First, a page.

Ovid.tv Presents EGG CREAM Film Review — A Fountain Drink’s Cultural History


“Don’t get mad, but as the honest to God truth, I’m not that impressed with egg creams.”

This is Nora Miller’s grandfather. He says this in an interview for her short documentary, the sole subject of which is the fountain drink that he thinks is only so-so.

The film’s resident egg cream scholar, Andrew Coe, agrees: “I don’t think egg creams are the best soda fountain drink ever invented. If it’s a hot day, and you want something really refreshing, I go for a lime rickey.”

Why, then, a 15-minute documentary devoted to and named after a not-totally-beloved drink? 

Ms. Miller answers this question using historic photos and illustrations, interviews with relatives and soda-jerks, and home video from her own childhood memories of the beverage. Klezmer music plays in the background, guiding us through the emotional highs and lows of the story. As it turns out, the egg cream, though not everyone’s favorite fountain drink, has a lot going on behind the scenes.


For starters, there is no egg and there is no cream in an egg cream. The film’s interviewees are quick to point out its true makeup: milk, chocolate syrup and seltzer water. All this, deftly mixed with a few flicks of the wrist, and the rhythmic clink of a metal spoon against glass to create a high, milky froth. 

But more intriguing than the paradox of its name is its particular significance within the history of Jewish American immigrants.

Ms. Miller, a young adult, brings the perspective of a 21st century Jew examining the egg cream for how it places her within the story of her ancestors, specifically their experience in the crowded tenement districts of the lower east side of New York City in the early 20th century. Mr. Coe explains why he thinks the drink was a highlight in Jewish neighborhoods and soda parlors, despite its lukewarm reception now:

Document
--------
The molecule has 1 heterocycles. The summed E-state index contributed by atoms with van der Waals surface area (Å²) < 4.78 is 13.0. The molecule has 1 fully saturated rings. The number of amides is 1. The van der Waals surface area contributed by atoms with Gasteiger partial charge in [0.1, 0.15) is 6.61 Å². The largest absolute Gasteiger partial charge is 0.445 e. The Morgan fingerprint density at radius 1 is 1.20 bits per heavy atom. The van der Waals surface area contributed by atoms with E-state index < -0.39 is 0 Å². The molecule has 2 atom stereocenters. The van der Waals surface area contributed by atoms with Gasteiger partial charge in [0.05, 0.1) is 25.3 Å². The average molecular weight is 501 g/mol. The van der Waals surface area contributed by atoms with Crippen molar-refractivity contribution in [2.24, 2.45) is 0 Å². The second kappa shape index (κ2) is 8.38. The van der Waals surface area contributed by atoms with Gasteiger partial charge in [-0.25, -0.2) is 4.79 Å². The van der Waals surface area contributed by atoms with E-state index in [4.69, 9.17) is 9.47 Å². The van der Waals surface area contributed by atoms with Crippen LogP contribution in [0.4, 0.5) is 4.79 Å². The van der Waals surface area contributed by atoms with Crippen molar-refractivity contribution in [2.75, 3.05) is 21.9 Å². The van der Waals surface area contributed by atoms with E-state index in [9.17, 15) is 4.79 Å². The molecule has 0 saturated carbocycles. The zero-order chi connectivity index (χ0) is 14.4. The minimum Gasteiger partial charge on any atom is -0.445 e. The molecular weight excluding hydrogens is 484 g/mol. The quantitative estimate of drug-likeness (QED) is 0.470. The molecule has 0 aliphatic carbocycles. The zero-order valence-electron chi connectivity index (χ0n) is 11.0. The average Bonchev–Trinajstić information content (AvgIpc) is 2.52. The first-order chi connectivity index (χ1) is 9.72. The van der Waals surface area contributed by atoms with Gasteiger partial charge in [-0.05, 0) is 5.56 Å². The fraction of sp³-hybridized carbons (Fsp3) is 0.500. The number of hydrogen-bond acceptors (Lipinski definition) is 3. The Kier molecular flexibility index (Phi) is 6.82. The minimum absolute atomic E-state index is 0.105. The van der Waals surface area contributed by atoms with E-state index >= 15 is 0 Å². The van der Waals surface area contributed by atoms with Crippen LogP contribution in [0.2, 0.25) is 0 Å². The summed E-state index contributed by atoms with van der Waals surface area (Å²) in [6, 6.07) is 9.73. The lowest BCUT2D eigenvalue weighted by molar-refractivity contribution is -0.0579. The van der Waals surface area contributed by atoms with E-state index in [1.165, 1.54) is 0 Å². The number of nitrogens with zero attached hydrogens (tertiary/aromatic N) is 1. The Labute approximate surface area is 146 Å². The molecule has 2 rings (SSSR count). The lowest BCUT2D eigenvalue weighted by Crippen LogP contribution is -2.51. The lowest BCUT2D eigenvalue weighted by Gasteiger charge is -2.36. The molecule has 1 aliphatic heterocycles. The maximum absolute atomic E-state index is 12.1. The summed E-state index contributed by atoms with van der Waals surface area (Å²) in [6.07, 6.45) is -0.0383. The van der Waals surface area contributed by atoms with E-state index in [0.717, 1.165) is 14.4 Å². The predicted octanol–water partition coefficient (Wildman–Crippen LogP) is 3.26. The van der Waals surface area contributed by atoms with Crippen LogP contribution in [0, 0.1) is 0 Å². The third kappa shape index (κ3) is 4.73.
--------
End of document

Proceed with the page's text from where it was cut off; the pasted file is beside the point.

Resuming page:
“It’s a hot, stifling day on the streets of the lower east side of Manhattan. You need relief… So you order an egg cream, and no matter how dirty the glass is, and no matter how uncomfortable you are, you take that little moment of drinking the egg cream. And that’s the little moment which you treasure for the rest of the day, because that’s the only moment where you really have something good in your life.”

Additional interviews reveal a common nostalgia for the beverage. One man recounts begging his older brothers to make him egg creams as a child, ears always perked for the customary clink-clink of the spoon. Another reveals the sadness he associates with the drink, which he would often buy from a man who mixed it with a sleeve rolled up to reveal tattooed numbers on his forearm. Ms. Miller’s grandpa describes in vivid detail the decaying soda fountain from which his egg creams were frequently pulled, and Ms. Miller herself recalls serving egg creams at her Bat Mitzvah, now years past. 

Anyone who connects to their culture through food — especially dishes that are no longer easily accessible — will recognize the sense of nostalgia and emotion that these interviewees associate with the drink. Ms. Miller illustrates how a dish, no matter how unexceptional to consumers today, can be quite meaningful for how it connects people to their history, and the dual sense of loss and belonging that a taste might bring to the surface.


Ovid.tv’s EGG CREAM Explores a Fountain Drink’s Role in Jewish American History

Like its titular subject, Egg Cream feeds your curiosity, but does not totally satisfy, in this writer’s opinion. Ms. Miller scratches the surface enough to reveal some very compelling insights about the beverage’s cultural and historical significance. You may feel, though, that the ending comes a little too quickly, and that you're left wanting a more in depth look.

Still, the film serves well as an intro into further research — about the egg cream, Jewish culture at large, or other dishes that have specific cultural significance. 

Egg Cream is recommended for those who enjoy learning about history through a food-specific lens. It’s also recommended to those who connect to their own culture through food (whether that be Jewish or otherwise). The memories and emotions that these egg cream enthusiasts associate with the drink will likely resonate, and perhaps impart a greater understanding of the connection you, too, may have with your own cultural history and community. 


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Nora Miller
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To watch the film, visit the Ovid.tv page for EGG CREAM.

Images courtesy of Ovid.tv

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